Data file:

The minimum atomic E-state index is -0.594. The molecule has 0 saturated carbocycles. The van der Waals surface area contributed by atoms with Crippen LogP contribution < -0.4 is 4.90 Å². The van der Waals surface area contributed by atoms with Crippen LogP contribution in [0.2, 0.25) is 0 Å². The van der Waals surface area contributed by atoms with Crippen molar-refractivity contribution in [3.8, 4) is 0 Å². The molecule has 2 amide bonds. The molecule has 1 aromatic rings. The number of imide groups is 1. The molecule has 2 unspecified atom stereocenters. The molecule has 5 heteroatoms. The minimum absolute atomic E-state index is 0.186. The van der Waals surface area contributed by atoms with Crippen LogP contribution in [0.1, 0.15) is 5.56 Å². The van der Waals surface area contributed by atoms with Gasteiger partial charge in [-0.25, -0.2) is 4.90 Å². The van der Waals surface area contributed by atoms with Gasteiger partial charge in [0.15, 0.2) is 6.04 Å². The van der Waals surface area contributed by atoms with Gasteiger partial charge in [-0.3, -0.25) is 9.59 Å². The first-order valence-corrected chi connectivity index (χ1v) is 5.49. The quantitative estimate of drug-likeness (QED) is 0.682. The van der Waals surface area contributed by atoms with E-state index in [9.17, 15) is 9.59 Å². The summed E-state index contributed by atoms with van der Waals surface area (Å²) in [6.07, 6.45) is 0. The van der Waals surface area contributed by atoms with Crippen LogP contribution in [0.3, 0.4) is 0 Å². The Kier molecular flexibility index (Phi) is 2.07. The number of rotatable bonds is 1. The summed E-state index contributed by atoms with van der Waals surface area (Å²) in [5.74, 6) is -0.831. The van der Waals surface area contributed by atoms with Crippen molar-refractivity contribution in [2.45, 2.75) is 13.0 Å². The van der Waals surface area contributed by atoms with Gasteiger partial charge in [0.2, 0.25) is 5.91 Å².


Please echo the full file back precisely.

The minimum atomic E-state index is -0.594. The molecule has 0 saturated carbocycles. The van der Waals surface area contributed by atoms with Crippen LogP contribution < -0.4 is 4.90 Å². The van der Waals surface area contributed by atoms with Crippen LogP contribution in [0.2, 0.25) is 0 Å². The van der Waals surface area contributed by atoms with Crippen molar-refractivity contribution in [3.8, 4) is 0 Å². The molecule has 2 amide bonds. The molecule has 1 aromatic rings. The number of imide groups is 1. The molecule has 2 unspecified atom stereocenters. The molecule has 5 heteroatoms. The minimum absolute atomic E-state index is 0.186. The van der Waals surface area contributed by atoms with Crippen LogP contribution in [0.1, 0.15) is 5.56 Å². The van der Waals surface area contributed by atoms with Gasteiger partial charge in [-0.25, -0.2) is 4.90 Å². The van der Waals surface area contributed by atoms with Gasteiger partial charge in [0.15, 0.2) is 6.04 Å². The van der Waals surface area contributed by atoms with Gasteiger partial charge in [-0.3, -0.25) is 9.59 Å². The first-order valence-corrected chi connectivity index (χ1v) is 5.49. The quantitative estimate of drug-likeness (QED) is 0.682. The van der Waals surface area contributed by atoms with E-state index in [9.17, 15) is 9.59 Å². The summed E-state index contributed by atoms with van der Waals surface area (Å²) in [6.07, 6.45) is 0. The van der Waals surface area contributed by atoms with Crippen LogP contribution in [0.3, 0.4) is 0 Å². The Kier molecular flexibility index (Phi) is 2.07. The number of rotatable bonds is 1. The summed E-state index contributed by atoms with van der Waals surface area (Å²) in [5.74, 6) is -0.831. The van der Waals surface area contributed by atoms with Crippen molar-refractivity contribution in [2.45, 2.75) is 13.0 Å². The van der Waals surface area contributed by atoms with Gasteiger partial charge in [0.2, 0.25) is 5.91 Å².